Volume of catalyst in reactor: 9 cubic centimeters (cc.) Type of catalyst:

2 cc. of 0.5 wt. percent Pt; 0.5 wt. percent Re; 0.5

wt. percent Li on A1 0 7 cc. of 8.0 wt. percent W0 on SiO Both catalyst particles were 28 to 60 Tyler mesh size Operating conditions:

Temperature 650, 700, 750, 800, 875 F. Pressure: 900 p.s.i.g. Feed rate: 9 cc./hour 1 Successive runs, of several hours each with no regeneration in between, were made at the temperatures specified, except that the catalyst was reactivated by flushing the catalyst overnight with hydrogen before the run at 875 F.

As can be seen from curve A in FIG. 1, the ultimate yield of C decreases considerably in moving from particularly preferred temperatures below 800 F. to tem-' peratures in excess of 800 F. as, for example, temperatures as high as 875 F. where the ultimate yield of C drops to about 42 percent versus approximately 57 percent at 750 F.

The term ultimate yield is used herein to mean the yield of the specified material (e.g., C which would be obtained by recycling unconverted feed back to the disproportionation reaction zone, assuming no loss occurs due to the recycling. In particular, the data points used to obtain curve A in FIG. 1 are the calculated ultimate yield of 0 material, based on the amount of normal butane which was converted by a single pass through the disproportionation reaction zone at the various respective temperatures. Thus, the ultimate yield of C is determined from the single pass laboratory data by dividing the percent C yield by the fraction of total con version of the normal butane fed to the disproportionation reaction zone. The fractional conversion of normal butane includes, of course, the quantity of normal butane which was converted to lower molecular weight hydrocarbons, as well as that portion of the normal butane which was converted to more valuable higher molecular weight hydrocarbons.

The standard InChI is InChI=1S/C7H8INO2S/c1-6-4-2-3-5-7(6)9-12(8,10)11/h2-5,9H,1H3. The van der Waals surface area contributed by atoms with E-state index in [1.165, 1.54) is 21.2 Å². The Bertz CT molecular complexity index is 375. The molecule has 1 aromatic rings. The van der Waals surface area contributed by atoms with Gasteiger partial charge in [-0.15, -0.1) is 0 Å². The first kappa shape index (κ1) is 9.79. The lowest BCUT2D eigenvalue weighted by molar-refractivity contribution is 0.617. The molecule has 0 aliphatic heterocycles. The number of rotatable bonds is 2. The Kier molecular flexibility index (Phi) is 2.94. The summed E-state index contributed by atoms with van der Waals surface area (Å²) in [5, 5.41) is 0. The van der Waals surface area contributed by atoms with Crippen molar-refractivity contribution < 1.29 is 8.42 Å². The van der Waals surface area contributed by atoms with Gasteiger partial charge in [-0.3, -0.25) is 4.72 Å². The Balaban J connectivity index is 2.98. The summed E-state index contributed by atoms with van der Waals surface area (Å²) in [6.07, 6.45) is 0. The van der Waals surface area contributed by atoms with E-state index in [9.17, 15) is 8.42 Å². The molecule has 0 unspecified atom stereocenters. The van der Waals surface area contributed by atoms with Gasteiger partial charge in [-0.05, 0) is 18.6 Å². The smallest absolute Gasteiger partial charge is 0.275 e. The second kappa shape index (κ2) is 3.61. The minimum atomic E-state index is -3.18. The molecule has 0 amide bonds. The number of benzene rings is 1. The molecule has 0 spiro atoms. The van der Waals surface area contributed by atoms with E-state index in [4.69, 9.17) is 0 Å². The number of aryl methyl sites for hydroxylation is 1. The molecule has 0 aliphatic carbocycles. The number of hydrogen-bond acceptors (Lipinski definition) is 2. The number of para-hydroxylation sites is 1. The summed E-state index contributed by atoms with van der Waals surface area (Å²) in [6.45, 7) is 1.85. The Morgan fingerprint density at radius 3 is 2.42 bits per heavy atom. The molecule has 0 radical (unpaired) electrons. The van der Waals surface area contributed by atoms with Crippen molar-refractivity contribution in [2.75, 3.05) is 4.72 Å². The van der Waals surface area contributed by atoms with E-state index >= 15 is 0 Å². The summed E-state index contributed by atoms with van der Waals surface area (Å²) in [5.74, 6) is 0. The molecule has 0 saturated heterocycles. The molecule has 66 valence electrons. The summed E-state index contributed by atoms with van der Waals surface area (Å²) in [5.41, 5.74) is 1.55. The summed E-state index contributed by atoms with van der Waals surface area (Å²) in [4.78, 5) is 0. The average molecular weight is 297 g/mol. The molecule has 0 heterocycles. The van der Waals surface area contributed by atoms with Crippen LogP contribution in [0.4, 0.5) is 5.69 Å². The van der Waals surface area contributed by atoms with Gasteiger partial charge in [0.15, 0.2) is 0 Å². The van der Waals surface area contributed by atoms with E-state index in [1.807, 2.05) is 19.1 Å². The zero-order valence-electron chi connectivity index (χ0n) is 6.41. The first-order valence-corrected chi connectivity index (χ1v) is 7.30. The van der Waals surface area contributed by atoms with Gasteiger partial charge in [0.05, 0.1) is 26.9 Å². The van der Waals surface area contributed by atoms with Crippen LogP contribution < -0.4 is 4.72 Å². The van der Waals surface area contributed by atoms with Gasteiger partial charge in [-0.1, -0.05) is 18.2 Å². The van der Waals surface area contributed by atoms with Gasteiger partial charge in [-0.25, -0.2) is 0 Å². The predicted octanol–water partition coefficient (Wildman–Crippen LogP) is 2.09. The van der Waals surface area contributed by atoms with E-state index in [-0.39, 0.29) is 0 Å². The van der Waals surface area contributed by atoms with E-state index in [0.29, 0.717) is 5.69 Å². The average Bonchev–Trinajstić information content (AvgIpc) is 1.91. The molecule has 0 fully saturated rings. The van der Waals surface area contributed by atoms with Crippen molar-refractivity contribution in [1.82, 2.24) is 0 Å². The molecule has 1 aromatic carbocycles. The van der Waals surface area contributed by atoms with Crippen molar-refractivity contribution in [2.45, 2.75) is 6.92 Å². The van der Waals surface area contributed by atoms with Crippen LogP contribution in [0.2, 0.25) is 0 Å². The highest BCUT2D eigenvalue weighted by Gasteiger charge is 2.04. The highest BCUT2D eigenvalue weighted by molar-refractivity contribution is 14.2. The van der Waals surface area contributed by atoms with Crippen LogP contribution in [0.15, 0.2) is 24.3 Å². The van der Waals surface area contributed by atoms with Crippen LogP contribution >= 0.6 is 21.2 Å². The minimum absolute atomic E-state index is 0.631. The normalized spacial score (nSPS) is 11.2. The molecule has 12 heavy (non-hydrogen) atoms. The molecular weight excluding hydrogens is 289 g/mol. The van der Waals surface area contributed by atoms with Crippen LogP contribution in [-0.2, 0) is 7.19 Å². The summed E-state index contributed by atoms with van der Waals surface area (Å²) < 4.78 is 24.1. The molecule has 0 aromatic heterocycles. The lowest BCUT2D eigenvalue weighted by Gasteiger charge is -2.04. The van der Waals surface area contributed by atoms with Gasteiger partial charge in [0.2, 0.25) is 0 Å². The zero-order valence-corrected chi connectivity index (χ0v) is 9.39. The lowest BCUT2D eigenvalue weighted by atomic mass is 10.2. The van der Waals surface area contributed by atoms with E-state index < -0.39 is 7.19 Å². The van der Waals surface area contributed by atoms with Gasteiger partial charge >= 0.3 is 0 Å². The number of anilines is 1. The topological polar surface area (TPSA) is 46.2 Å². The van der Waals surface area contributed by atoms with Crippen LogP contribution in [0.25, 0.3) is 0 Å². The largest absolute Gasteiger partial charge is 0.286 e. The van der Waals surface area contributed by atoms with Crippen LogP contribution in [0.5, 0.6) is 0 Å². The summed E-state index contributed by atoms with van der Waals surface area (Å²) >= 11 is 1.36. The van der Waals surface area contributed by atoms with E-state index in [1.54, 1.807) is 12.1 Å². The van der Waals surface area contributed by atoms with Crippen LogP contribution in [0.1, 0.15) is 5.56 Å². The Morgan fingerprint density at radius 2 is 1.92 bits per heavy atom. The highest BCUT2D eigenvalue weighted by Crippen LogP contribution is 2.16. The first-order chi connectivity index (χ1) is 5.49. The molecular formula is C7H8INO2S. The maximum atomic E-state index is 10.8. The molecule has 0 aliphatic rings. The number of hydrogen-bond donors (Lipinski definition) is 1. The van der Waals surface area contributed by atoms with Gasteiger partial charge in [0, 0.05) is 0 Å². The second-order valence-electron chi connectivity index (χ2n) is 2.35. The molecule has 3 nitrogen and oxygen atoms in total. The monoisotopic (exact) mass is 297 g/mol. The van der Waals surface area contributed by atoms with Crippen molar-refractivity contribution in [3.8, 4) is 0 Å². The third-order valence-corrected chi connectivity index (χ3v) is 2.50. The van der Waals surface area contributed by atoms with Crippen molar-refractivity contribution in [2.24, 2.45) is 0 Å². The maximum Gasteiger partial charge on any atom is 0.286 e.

Curve B of FIG. 1 shows the total conversion of normal butane to the higher and lower molecular weight products for single pass operation through the disproportionation reaction zone. The data for curve B were obtained in essentially the same manner as that for curve A. The data are tabulated in Table I. As can be seen from curve B, the conversion rises sharply in moving from relatively low temperatures such as 650 F. to reach a maximum at a point somewhere between 800 and 850 F. However, although the conversion is higher, according to the graph, at a temperature somewhat in excess of 800 F., it is clear that our findings establish that it is much preferable to operate at a temperature below about 800 F. in order to achieve relatively high yields of the valuable higher molecular weight hydrocarbons. As the temperatures are raised up to 800 F. and above, the conversion goes up, largely because substantial light hydrocarbons are generated, possibly due to cracking. However, at the preferred operating temperatures of below 800 F., there is substantially greater ultimate yield of C material, as is indicated by curve A of FIG. 1.